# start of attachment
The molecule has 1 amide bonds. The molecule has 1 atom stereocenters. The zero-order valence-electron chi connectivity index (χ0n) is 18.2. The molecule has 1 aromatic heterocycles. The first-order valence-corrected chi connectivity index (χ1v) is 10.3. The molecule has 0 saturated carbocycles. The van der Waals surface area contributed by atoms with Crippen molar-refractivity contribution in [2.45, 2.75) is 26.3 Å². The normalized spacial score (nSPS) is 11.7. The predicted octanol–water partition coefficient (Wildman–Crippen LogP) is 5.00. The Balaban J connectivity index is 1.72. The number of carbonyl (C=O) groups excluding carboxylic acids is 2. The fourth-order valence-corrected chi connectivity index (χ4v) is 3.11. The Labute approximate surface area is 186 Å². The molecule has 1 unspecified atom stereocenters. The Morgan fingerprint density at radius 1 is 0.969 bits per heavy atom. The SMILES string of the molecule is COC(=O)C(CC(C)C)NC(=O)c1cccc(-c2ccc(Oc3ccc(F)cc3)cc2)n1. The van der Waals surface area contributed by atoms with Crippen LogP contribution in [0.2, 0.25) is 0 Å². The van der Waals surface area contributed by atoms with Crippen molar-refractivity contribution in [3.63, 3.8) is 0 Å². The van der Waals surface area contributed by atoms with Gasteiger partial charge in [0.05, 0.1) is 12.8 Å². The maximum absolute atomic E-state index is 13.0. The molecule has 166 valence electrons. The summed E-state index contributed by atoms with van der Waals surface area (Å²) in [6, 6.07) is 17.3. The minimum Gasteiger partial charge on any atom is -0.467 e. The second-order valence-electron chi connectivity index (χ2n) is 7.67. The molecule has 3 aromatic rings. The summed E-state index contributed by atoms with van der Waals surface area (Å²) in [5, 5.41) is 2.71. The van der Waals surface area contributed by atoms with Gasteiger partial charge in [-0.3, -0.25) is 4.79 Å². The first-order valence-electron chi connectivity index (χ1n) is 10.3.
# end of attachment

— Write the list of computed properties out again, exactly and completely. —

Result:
The molecule has 1 amide bonds. The molecule has 1 atom stereocenters. The zero-order valence-electron chi connectivity index (χ0n) is 18.2. The molecule has 1 aromatic heterocycles. The first-order valence-corrected chi connectivity index (χ1v) is 10.3. The molecule has 0 saturated carbocycles. The van der Waals surface area contributed by atoms with Crippen molar-refractivity contribution in [2.45, 2.75) is 26.3 Å². The normalized spacial score (nSPS) is 11.7. The predicted octanol–water partition coefficient (Wildman–Crippen LogP) is 5.00. The Balaban J connectivity index is 1.72. The number of carbonyl (C=O) groups excluding carboxylic acids is 2. The fourth-order valence-corrected chi connectivity index (χ4v) is 3.11. The Labute approximate surface area is 186 Å². The molecule has 1 unspecified atom stereocenters. The Morgan fingerprint density at radius 1 is 0.969 bits per heavy atom. The SMILES string of the molecule is COC(=O)C(CC(C)C)NC(=O)c1cccc(-c2ccc(Oc3ccc(F)cc3)cc2)n1. The van der Waals surface area contributed by atoms with Crippen LogP contribution in [0.2, 0.25) is 0 Å². The van der Waals surface area contributed by atoms with Crippen molar-refractivity contribution in [3.63, 3.8) is 0 Å². The van der Waals surface area contributed by atoms with Gasteiger partial charge in [0.05, 0.1) is 12.8 Å². The maximum absolute atomic E-state index is 13.0. The molecule has 166 valence electrons. The summed E-state index contributed by atoms with van der Waals surface area (Å²) in [6, 6.07) is 17.3. The minimum Gasteiger partial charge on any atom is -0.467 e. The second-order valence-electron chi connectivity index (χ2n) is 7.67. The molecule has 3 aromatic rings. The summed E-state index contributed by atoms with van der Waals surface area (Å²) in [5, 5.41) is 2.71. The van der Waals surface area contributed by atoms with Gasteiger partial charge in [-0.3, -0.25) is 4.79 Å². The first-order valence-electron chi connectivity index (χ1n) is 10.3.